A further object of the present invention is a machine for the automated identification of bacterial strains.

Thus, in accomplishing the foregoing objects, there is provided in accordance with one aspect of the present invention a method for identifying a strain of bacteria in a sample, comprising the steps of: amplifying DNA between repetitive sequences in the bacteria by adding a pair of outwardly-directed primers to the sample, which primers are capable of hybridizing to repetitive DNA sequences in the bacterial DNA, and extending outwardly from one hybridizable repetitive sequence to another hybridizable repetitive sequence; separating the extension products generated in the amplification step by size; and determining the specific strain of bacteria by measuring the pattern of sized extension products.

In specific embodiments of the present invention the primers are between about 10 to 29 mer and preferably between about 15 to 25 mer.

The primers can be specific to any repetitive sequence but in the preferred embodiments are specific to ERIC, REP, Ngrep or Drrep.

In various aspects of the present invention the method can be used for: (1) diagnosis of bacterial disease, in plants animals and humans; (2) monitoring for bacterial content and/or contamination in the environment; (3) monitoring food for bacterial contamination; (4) monitoring manufacturing processes for bacterial contamination; (5) monitoring quality assurance/quality control of laboratory tests involving microbiological assays; (6) tracing bacterial contamination and/or outbreaks of bacterial infections; (7) genome mapping; (8) monitoring bioremediation sites; and (9) monitoring agricultural sites for test crops, bacteria and recombinant molecules.

The method is useful on pure or isolated cultures as well as actual samples from the test site. In a preferred embodiment multiple primers to different repetitive DNA can be used.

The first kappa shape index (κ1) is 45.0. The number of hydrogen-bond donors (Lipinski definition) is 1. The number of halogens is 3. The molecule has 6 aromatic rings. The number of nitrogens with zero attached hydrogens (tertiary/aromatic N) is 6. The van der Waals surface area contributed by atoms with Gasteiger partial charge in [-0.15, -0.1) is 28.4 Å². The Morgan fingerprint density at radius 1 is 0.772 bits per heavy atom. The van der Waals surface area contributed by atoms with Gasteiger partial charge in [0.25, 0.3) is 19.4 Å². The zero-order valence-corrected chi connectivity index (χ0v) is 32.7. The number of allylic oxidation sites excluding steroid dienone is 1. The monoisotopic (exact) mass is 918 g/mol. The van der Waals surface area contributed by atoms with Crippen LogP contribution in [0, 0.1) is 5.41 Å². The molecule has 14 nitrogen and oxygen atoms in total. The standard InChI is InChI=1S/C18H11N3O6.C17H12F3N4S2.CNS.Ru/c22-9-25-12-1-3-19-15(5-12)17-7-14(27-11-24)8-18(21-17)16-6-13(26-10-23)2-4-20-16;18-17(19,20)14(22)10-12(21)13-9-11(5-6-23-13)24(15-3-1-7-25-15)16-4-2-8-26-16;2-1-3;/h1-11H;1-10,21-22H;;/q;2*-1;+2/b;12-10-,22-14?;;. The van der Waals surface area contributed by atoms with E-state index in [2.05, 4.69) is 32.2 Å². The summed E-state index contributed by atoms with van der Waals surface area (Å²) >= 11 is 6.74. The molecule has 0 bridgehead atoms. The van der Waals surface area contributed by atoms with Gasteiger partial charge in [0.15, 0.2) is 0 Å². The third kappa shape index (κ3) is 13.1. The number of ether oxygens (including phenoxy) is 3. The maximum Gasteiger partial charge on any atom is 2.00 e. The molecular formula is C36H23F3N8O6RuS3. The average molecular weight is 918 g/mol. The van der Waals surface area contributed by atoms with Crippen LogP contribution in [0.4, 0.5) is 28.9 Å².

Because of the simplicity of the test it can also be automated for rapid and quick assay of samples.

A further aspect of the present invention is a machine for automating the identification of bacterial strains.

Other and further objects, features and advantages will be apparent from the following description of the presently preferred embodiments of the invention, which are given for the purpose of disclosure, when taken in conjunction with the accompanying drawings.

DESCRIPTION OF THE DRAWINGS

FIG. 1 is a schematic showing the binding of outwardly-directed primers.

FIG. 2 shows the alignment of various REP oligonucleotide primer sequences with respect to a REP consensus sequence.

FIG. 3 shows the alignment of ERIC oligonucleotide primer sequences with respect to the central inverted repeat of an ERIC consensus sequence.

FIG. 4 shows PCR amplification of E. coli strain W3110 genomic DNA with different REP and ERIC oligonucleotide primer sets.

FIG. 5 is a 1% agarose gel demonstrating the specificity of ERIC oligonucleotide primer/template interactions.

FIG. 6 shows the results of REP-PCR of strains within the Gram-negative enterobacterial species.

FIG. 7 shows the results of ERIC-PCR of strains within the Gram-negative enterobacterial species.

FIG. 8 shows a "bug blot" hybridization of REP in a wide variety of bacteria.

FIGS. 9A and 9B show the evolutionary conservation of REP sequences.

FIG. 10 shows a "bug blot" hybridization of ERIC in a wide variety of bacteria.

FIGS. 11A and 11B show the evolutionary conservation of ERIC sequences.

FIG. 12 shows the evolutionary conservation of Ngrep.

FIG. 13 shows REP/ERIC Fingerprinting of B. subtilis.

FIG. 14 is REP-PCR of E. coli W3110 genomic cosmid library.

FIG. 15 is REP-PCR of E. coli W3110 genomic cosmid library.

Drawings are not necessarily to scale. Certain features of the invention may be exaggerated in scale or shown in schematic form in the interest of clarity and conciseness.

DETAILED DESCRIPTION OF THE INVENTION

It will be readily apparent to one skilled in the art that various substitutions and modifications may be made to the invention disclosed herein without departing from the scope and spirit of the invention.